Daniel Henninger's Friday column in Opinion Journal offers some measured perspective on Iraq and the push for democracy there. I was struck by these lines:
"Most of those stating their doubts in public about democracy in Mesopotamia are conservatives who supported the war itself but have come to believe that Middle Eastern history, culture, religion and an unseemly fascination with explosives and blood feuds makes self-government unlikely. Most liberals, meanwhile, concluded before the war that Iraqi democracy was a neoconservative plot and so are pretty much sitting out this turn in history."
I guess I am one of those conservatives who really wonders if democracy can take root among people with the Iraqis' cultural baggage. I get more hopeful when thinkers like Henninger remind me that success in the Iraqi democracy effort realy matters:
"The Middle East and North Africa, with 326 million people, is projected to grow to 649 million by 2050. It would be good for our national security if one large nation in that region became a normal place. We should be selfish in promoting normalcy for Iraq and the Middle East. At its most basic, a normal political country has at least two competitive political parties and holds periodic elections. Why? So that its citizens will spend their political energies arguing with each other, rather than sitting in local cafes trying to figure out who to blame for their lot and who to kill.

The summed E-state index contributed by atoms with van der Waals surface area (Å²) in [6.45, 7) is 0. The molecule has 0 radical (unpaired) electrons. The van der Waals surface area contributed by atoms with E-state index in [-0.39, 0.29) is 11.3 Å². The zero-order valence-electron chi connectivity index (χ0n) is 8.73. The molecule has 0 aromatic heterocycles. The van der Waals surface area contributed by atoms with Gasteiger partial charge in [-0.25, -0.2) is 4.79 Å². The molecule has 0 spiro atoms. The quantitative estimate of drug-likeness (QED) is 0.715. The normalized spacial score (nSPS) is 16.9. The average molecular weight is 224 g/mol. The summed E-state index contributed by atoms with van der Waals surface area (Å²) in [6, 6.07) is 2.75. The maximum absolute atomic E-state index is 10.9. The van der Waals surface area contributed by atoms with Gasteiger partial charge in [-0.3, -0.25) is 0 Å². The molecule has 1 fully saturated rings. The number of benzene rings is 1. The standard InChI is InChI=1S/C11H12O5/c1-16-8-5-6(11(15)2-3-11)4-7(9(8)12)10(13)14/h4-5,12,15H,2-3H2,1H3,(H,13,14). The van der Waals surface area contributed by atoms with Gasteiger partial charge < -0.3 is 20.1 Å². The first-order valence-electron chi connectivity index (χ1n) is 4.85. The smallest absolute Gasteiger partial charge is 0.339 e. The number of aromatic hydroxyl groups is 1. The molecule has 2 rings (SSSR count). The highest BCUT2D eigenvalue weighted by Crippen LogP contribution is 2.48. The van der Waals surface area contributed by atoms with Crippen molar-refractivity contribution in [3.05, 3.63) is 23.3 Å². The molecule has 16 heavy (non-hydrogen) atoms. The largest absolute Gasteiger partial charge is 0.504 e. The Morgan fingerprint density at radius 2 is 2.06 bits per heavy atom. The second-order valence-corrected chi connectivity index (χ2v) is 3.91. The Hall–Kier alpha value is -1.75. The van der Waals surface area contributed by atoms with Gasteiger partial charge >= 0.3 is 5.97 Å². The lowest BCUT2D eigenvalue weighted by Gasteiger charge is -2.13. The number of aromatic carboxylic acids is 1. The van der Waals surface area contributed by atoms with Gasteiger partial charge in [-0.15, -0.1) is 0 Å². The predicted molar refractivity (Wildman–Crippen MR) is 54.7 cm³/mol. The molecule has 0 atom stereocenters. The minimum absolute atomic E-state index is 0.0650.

"Politics alone isn't normal life. We need to give self-governing Iraqis (and Afghans, also planning elections) full entree to the global trading system so that their young men can do what normal 20-year-olds have always done: Get out of bed in the morning, spend eight hours working at a real job and go home to a family, TV and soccer with their children. He still might think Allah is the best and the world full of infidels; but it's just a thought, not a jihad. Life goes on."
He goes on to compare Iraq with other countries, like Russia, whose path to greater democracy has been in many ways far bumpier than even Iraq's, so far. The entire column is worth reading as we contemplate those folks who, 227 years ago, said:
"And for the support of this Declaration, with a firm reliance on the protection of divine Providence, we mutually pledge to each other our Lives, our Fortunes and our sacred Honor."